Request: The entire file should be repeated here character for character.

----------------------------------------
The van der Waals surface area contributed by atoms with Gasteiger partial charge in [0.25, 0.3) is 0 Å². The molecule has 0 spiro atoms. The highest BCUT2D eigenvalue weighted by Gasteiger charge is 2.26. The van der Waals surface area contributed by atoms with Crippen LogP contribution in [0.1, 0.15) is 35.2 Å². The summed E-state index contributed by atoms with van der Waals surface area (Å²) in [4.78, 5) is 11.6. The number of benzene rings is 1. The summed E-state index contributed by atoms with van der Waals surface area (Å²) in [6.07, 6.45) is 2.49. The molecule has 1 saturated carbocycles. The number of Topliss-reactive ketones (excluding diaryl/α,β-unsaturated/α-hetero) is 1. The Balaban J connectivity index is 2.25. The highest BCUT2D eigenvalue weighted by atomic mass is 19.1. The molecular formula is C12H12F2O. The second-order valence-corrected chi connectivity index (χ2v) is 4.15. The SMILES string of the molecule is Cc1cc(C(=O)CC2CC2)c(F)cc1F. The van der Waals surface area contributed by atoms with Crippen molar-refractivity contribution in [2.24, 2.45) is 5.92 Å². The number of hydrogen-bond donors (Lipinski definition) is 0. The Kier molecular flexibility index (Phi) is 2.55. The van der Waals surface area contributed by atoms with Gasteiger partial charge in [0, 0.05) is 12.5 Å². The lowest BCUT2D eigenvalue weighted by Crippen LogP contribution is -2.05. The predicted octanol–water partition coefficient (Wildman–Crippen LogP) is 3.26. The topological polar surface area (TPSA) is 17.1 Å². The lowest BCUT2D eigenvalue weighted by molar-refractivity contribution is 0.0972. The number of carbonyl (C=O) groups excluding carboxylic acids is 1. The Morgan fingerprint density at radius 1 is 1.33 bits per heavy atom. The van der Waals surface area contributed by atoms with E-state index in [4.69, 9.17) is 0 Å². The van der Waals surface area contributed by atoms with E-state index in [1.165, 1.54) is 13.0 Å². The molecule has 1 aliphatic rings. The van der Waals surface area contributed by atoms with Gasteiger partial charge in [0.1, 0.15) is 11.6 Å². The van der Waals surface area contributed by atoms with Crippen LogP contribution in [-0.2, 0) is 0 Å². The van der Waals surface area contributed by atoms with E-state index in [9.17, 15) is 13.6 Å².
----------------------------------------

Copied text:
The van der Waals surface area contributed by atoms with Gasteiger partial charge in [0.25, 0.3) is 0 Å². The molecule has 0 spiro atoms. The highest BCUT2D eigenvalue weighted by Gasteiger charge is 2.26. The van der Waals surface area contributed by atoms with Crippen LogP contribution in [0.1, 0.15) is 35.2 Å². The summed E-state index contributed by atoms with van der Waals surface area (Å²) in [4.78, 5) is 11.6. The number of benzene rings is 1. The summed E-state index contributed by atoms with van der Waals surface area (Å²) in [6.07, 6.45) is 2.49. The molecule has 1 saturated carbocycles. The number of Topliss-reactive ketones (excluding diaryl/α,β-unsaturated/α-hetero) is 1. The Balaban J connectivity index is 2.25. The highest BCUT2D eigenvalue weighted by atomic mass is 19.1. The molecular formula is C12H12F2O. The second-order valence-corrected chi connectivity index (χ2v) is 4.15. The SMILES string of the molecule is Cc1cc(C(=O)CC2CC2)c(F)cc1F. The van der Waals surface area contributed by atoms with Crippen molar-refractivity contribution in [2.24, 2.45) is 5.92 Å². The number of hydrogen-bond donors (Lipinski definition) is 0. The Kier molecular flexibility index (Phi) is 2.55. The van der Waals surface area contributed by atoms with Gasteiger partial charge in [0, 0.05) is 12.5 Å². The lowest BCUT2D eigenvalue weighted by Crippen LogP contribution is -2.05. The predicted octanol–water partition coefficient (Wildman–Crippen LogP) is 3.26. The topological polar surface area (TPSA) is 17.1 Å². The lowest BCUT2D eigenvalue weighted by molar-refractivity contribution is 0.0972. The number of carbonyl (C=O) groups excluding carboxylic acids is 1. The Morgan fingerprint density at radius 1 is 1.33 bits per heavy atom. The van der Waals surface area contributed by atoms with E-state index in [4.69, 9.17) is 0 Å². The van der Waals surface area contributed by atoms with E-state index in [1.165, 1.54) is 13.0 Å². The molecule has 1 aliphatic rings. The van der Waals surface area contributed by atoms with Gasteiger partial charge in [0.1, 0.15) is 11.6 Å². The van der Waals surface area contributed by atoms with Crippen LogP contribution in [-0.2, 0) is 0 Å². The van der Waals surface area contributed by atoms with E-state index in [9.17, 15) is 13.6 Å².